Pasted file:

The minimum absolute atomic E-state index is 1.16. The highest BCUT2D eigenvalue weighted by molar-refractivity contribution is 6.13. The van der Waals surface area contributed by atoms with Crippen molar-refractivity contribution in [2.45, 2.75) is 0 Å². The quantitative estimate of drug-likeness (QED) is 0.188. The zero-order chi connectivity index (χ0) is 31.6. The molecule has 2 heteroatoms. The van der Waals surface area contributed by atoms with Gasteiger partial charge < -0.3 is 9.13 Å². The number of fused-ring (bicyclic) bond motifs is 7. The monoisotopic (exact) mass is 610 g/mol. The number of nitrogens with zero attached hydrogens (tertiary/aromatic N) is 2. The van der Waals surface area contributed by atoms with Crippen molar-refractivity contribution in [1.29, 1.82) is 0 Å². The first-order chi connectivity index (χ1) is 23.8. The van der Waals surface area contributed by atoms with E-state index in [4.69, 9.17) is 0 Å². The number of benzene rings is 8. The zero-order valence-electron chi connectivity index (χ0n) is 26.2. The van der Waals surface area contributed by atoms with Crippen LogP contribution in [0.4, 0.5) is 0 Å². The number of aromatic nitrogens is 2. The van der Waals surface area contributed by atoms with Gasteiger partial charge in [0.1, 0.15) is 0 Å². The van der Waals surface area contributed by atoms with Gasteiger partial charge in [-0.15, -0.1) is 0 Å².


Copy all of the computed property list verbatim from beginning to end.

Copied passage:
The minimum absolute atomic E-state index is 1.16. The highest BCUT2D eigenvalue weighted by molar-refractivity contribution is 6.13. The van der Waals surface area contributed by atoms with Crippen molar-refractivity contribution in [2.45, 2.75) is 0 Å². The quantitative estimate of drug-likeness (QED) is 0.188. The zero-order chi connectivity index (χ0) is 31.6. The molecule has 2 heteroatoms. The van der Waals surface area contributed by atoms with Gasteiger partial charge < -0.3 is 9.13 Å². The number of fused-ring (bicyclic) bond motifs is 7. The monoisotopic (exact) mass is 610 g/mol. The number of nitrogens with zero attached hydrogens (tertiary/aromatic N) is 2. The van der Waals surface area contributed by atoms with Crippen molar-refractivity contribution in [1.29, 1.82) is 0 Å². The first-order chi connectivity index (χ1) is 23.8. The van der Waals surface area contributed by atoms with E-state index in [4.69, 9.17) is 0 Å². The number of benzene rings is 8. The zero-order valence-electron chi connectivity index (χ0n) is 26.2. The van der Waals surface area contributed by atoms with Crippen LogP contribution in [0.4, 0.5) is 0 Å². The number of aromatic nitrogens is 2. The van der Waals surface area contributed by atoms with Gasteiger partial charge in [0.1, 0.15) is 0 Å². The van der Waals surface area contributed by atoms with Gasteiger partial charge in [-0.15, -0.1) is 0 Å².